(77th) Archbishop of Canterbury
(1582 – 4th June 1663) signed "Guil: London"
on 24th June 1640 as the Bishop of London
Prime Minister in all but name
The last of the Clergy since 1126 to 'hold the purse'.
The King then passed his George to Juxon and said, “Remember!”
(83rd) Archbishop of Canterbury
John Potter (c. 1674 – 10th October 1747)
This is Potter's signature from 1739 (following debate in Parliament the previous year) on a very rare document granting £4,000 for the completion of Westminster Abbey. This was the money to pay for the western towers which were the last addition to the building. (Finished in 1745)
(84th) Archbishop of Canterbury
(1693 – 23rd March 1757)
His signature on the right is from
his time as Bishop of Bangor 1737 - 43
(89th) Archbishop of Canterbury
(17th February 1755 – 21st July 1828)
Father of the Speaker of the House
1st Viscount Canterbury
He crowned King George lV
(90th) Archbishop of Canterbury
He crowned King William lV
He crowned Queen Victoria
(91st) Archbishop of Canterbury
John Bird Sumner
(1780 – 6 September 1862)
(92nd) Archbishop of Canterbury
Charles Thomas Longley
(28th July 1794 – 27th October 1868)
An envelope addressed to publishers Routledge, Warne, and Routledge, Broadway, Ludgate Hill, London.
(93rd) Archbishop of Canterbury
Archibald Campbell Tait
(21st December 1811 – 3rd December 1882)
One of these signatures is on a mourning postal cover addressed to the Prime Minister, William E. Gladstone. Intact sealing wax seal of the Archbishop of Canterbury on the reverse. See also and also
Marsh, Peter Timothy. 'The primate and the prime minister : Archbishop Tait, Gladstone, and the national Church'. Victorian Studies, 9:2 (1965), 113-40. Publisher: Indiana University Press. ISSN 00425222. ISSN (electronic) 15272052.
(94th) Archbishop of Canterbury
Edward White Benson
(14th July 1829 – 11th October 1896)
Archbishop of Canterbury from 1882 until his death.
(95th) Archbishop of Canterbury
(30 November 1821 – 23 December 1902)
He crowned King Edward Vll
(96th) Archbishop of Canturbury
Randall Thomas Davidson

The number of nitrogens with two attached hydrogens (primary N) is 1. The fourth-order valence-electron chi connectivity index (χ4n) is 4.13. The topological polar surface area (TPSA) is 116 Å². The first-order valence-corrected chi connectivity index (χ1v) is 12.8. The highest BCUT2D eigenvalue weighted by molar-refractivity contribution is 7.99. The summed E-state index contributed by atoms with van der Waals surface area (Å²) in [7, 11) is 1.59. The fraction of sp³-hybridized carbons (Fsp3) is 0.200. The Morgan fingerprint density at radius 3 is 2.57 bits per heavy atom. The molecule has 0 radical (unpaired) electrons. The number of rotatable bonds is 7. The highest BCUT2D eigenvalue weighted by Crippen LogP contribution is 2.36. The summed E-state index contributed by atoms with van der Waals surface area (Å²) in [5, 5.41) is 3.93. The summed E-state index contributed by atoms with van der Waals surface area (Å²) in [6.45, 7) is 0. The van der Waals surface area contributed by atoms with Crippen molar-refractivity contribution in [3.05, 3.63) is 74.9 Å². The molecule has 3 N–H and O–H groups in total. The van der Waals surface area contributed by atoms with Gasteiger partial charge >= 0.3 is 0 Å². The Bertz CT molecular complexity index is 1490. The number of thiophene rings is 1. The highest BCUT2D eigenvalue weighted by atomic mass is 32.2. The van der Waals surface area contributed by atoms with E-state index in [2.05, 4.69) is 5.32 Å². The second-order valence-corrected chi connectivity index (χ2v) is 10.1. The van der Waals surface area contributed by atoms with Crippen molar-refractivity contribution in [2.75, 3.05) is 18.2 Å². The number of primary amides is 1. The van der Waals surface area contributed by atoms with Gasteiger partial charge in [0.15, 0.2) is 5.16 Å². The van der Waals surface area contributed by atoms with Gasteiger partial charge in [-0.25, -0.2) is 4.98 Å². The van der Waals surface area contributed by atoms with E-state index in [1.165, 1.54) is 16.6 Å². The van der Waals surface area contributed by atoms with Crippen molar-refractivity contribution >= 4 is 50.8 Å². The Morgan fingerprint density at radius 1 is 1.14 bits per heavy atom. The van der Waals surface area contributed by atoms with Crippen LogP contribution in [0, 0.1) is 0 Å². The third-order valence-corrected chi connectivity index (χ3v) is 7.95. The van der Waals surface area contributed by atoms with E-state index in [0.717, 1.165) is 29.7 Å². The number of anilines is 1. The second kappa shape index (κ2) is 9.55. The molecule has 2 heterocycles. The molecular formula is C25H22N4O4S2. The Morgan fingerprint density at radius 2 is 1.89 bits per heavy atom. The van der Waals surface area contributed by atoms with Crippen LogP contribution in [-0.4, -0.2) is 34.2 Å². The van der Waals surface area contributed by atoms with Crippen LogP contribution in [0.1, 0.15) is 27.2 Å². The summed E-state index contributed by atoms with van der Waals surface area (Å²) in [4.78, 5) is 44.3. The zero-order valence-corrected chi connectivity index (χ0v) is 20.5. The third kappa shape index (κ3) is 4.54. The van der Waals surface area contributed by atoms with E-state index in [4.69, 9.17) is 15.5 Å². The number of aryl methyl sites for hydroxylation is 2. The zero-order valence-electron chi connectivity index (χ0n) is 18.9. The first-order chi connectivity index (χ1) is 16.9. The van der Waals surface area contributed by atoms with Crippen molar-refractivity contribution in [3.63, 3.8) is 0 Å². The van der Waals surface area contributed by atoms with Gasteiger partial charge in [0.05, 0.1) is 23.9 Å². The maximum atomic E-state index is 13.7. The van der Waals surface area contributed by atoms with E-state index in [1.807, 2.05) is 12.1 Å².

1st Baron Davidson of Lambeth
(7th April 1848 – 25th May 1930)
The first Archbishop to retire
14th January 1903 - 12th November 1928
He crowned King George V
(97th) Archbishop of Canterbury
William Cosmo Gordon Lang
(31 October 1864 – 5 December 1945)
He crowned King George Vl
(98th) Archbishop of Canterbury
Signed as the Archbishop of York
(15th October 1881–26th October 1944)
(99th) Archbishop of Canterbury
Geoffrey Francis Fisher
Baron Fisher of Lambeth
(5th May 1887 – 15th September 1972)
He crowned Queen Elizabeth ll
(100th) Archbishop of Canturbury
Arthur Michael Ramsey
Baron Ramsey of Canterbury
(14th November 1904 – 23rd April 1988)
(101st) Archbishop of Canterbury
Frederick Donald Coggan
(9th October 1909 – 17th May 2000)
Signed when Archbishop of York - 'Ebor'
(102nd) Archbishop of Canterbury
Robert Alexander Kennedy Runcie
(2nd October 1921 – 11th July 2000)
He married Dianna and Prince Charles
(103rd) Archbishop of Canterbury
George Leonard Carey
Baron Carey of Clifton
(born 13 November 1935)
The Archbishop of Canterbury is ranked above all individuals in the realm, with the exception of the Sovereign and members of the Royal Family. Immediately below him is the Lord Chancellor and then the Archbishop of York. Four Archbishops have served as Treasury First Lords: Prime Minister in all but name. Roger Walden, George Abbot, William Laud and William Juxon.